Canadian marijuana companies’ expansion activities into continental Europe may prove to be a strategically important move to exponentially grow market base and catapult revenue growth forward in the 500 million plus, high income and rapidly aging population, with Canopy Growth Corp. (TSX:WEED) and Aurora Cannabis Inc. (TSX:ACB) among the handful of early investors into the continent’s nascent medical cannabis market. The two companies do strike me for their overly aggressive overseas growth programs, which sometimes look too similar in nature but differ in magnitude and timing. Striking resemblance There are significant similarities between Canopy and Aurora’s European Union (EU)…
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Canadian marijuana companies’ expansion activities into continental Europe may prove to be a strategically important move to exponentially grow market base and catapult revenue growth forward in the 500 million plus, high income and rapidly aging population, with Canopy Growth Corp. (TSX:WEED) and Aurora Cannabis Inc. (TSX:ACB) among the handful of early investors into the continent’s nascent medical cannabis market.
The two companies do strike me for their overly aggressive overseas growth programs, which sometimes look too similar in nature but differ in magnitude and timing.
There are significant similarities between Canopy and Aurora’s European Union (EU) expansion programs, and a remarkable pattern is emerging.
Canopy strikes first, and Aurora, with an almost identical, but magnified move, follows.
When Canopy first acquired Germany’s MedCann GmbH (renamed Spektrum Cannabis GmbH) in an all-stock transaction in November 2016, Aurora followed suit with the much-hyped acquisition of the then biggest importer and distributor of medical cannabis in Germany, Pedanios GmbH, in a $21 million transaction in May of 2017.
Canopy’s German subsidiary had about 400 pharmacies as distribution clients by November 2017, while Aurora’s Pedanios had 2,000 distributribution clients by December 2017, up from 750 at the time of acquisition.
The latest battle ground is Denmark, which is the second EU country to issue multiple local cannabis production licenses after the Netherlands.
Canopy entered a partnership with Danish Cannabis ApS to create Spectrum Denmark ApS in September 2017, then in December announced plans to construct a 40,000 square meter (about 430,556 square feet) facility in Denmark to be completed in 2018.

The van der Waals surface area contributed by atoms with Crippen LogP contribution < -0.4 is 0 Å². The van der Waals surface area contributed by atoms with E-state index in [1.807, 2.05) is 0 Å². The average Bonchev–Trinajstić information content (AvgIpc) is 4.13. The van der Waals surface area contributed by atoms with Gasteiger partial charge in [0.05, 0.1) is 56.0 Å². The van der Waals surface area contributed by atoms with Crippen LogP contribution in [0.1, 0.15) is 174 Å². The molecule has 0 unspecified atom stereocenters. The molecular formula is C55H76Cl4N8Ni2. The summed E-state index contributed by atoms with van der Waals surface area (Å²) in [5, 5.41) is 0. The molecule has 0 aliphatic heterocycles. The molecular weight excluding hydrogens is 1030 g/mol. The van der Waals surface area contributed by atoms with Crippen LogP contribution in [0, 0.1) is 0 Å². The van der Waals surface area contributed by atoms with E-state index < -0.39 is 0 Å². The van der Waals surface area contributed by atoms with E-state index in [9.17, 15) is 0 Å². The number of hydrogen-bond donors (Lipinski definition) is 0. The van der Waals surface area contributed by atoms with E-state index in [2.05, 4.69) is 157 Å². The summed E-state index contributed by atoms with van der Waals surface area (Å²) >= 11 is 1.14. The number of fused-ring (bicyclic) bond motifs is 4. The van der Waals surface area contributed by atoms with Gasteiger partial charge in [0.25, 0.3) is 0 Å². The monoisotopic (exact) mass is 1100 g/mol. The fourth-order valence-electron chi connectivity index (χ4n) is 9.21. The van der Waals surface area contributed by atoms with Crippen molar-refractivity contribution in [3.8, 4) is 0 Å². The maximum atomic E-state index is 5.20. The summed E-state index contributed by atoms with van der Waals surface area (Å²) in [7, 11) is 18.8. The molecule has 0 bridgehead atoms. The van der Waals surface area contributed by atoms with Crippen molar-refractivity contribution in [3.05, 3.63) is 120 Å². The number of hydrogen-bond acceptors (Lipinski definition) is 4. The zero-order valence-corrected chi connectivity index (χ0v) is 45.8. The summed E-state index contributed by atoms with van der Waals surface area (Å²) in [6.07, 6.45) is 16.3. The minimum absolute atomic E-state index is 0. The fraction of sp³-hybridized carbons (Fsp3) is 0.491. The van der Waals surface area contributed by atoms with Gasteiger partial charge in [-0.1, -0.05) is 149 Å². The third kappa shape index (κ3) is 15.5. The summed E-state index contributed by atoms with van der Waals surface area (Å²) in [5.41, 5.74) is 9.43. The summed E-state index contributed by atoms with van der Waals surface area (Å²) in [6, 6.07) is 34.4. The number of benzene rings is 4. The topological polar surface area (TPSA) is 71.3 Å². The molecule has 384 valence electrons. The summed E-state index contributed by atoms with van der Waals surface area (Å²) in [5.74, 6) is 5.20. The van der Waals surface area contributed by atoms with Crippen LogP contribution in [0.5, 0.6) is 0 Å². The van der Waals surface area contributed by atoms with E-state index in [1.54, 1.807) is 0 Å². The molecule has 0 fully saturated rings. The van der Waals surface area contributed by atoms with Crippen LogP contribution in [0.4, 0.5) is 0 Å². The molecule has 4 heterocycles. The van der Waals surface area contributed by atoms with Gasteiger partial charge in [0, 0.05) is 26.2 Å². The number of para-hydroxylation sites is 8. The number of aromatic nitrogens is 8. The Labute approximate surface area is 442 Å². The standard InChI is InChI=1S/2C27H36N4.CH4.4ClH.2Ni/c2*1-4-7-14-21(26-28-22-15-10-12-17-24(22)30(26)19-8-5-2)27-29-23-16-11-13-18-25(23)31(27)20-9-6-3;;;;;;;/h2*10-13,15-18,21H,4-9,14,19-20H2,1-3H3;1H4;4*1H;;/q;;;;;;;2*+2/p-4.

In response, this January Aurora announced a partnership in Denmark to construct a much bigger, 1,000,000-square-foot facility in a country that is capable of producing over 120,000 kilograms of dried cannabis per annum.
Both Denmark partnerships have local cultivation licenses.
Aurora seems to be taking on much higher risk than Canopy in the EU expansion strategy by acquiring more “expensive” stakes in EU establishments and making higher value investments in a nascent and unproven, though promisingly rewarding medical cannabis market.
Should the Germany and broader EU expansion drive fail to generate the expected revenue growth rates, Aurora has much more to lose than Canopy.
Further, Canopy’s market research assumes that cannabis produced from its facility in Denmark “is forecasted to exceed the needs of the Danish market,” with excess to be exported to other EU countries.
If Canopy can exceed Danish market requirements from its Odense facility, which is less than half the size of Aurora’s planned facility in Denmark, then Aurora risks over-investing in that country.
That said, Aurora’s Denmark facility could help produce the much-needed product for export into several EU territories in which Pedanios is striking distribution deals.
And the winner is….
As far as the reported financial results for the six-months ended September 30, 2017, Aurora is currently leading Canopy in revenue growth in the EU. Aurora generated $1.67 million in Germany export revenue against $404 thousand generated by Canopy from total exports during the period.
However, both firms are among the few winners in the first stage of the Germany cultivation and supply tender that saw 118 applicants submitting their bids. Their respective local production plans (should they each finally pass the second and final stage), could change the narrative.
Further, as of December 2017, Canopy had over 500,000 square feet of Good Manufacturing Practices (GMP) certified production space against Aurora’s 55,200 square feet, enabling Canopy to feed more export into Europe from Canadian facilities and therefore reducing the need to make huge investments in an untested EU market.
Aurora has a stronger need to invest more in productive capacity than Canopy, both in Europe and in Canada.
However, both firms are trailing behind privately controlled Tilray, which signed a massive distribution deal giving it access to over 16,000 pharmacies in Germany. Tilray is constructing a production facility in Portugal. Cronos Group Inc. signed a distribution deal giving it access to 12,000 pharmacies in Germany and is constructing a scalable facility in Israel targeting the European export market.
If you’re bullish on the EU cannabis market growth potential, Canopy and Aurora offer good long-term growth prospects. Do check out Cronos Group too: the small contender could make it big in Europe.
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Fool contributor Brian Paradza has no position in any of the stocks mentioned.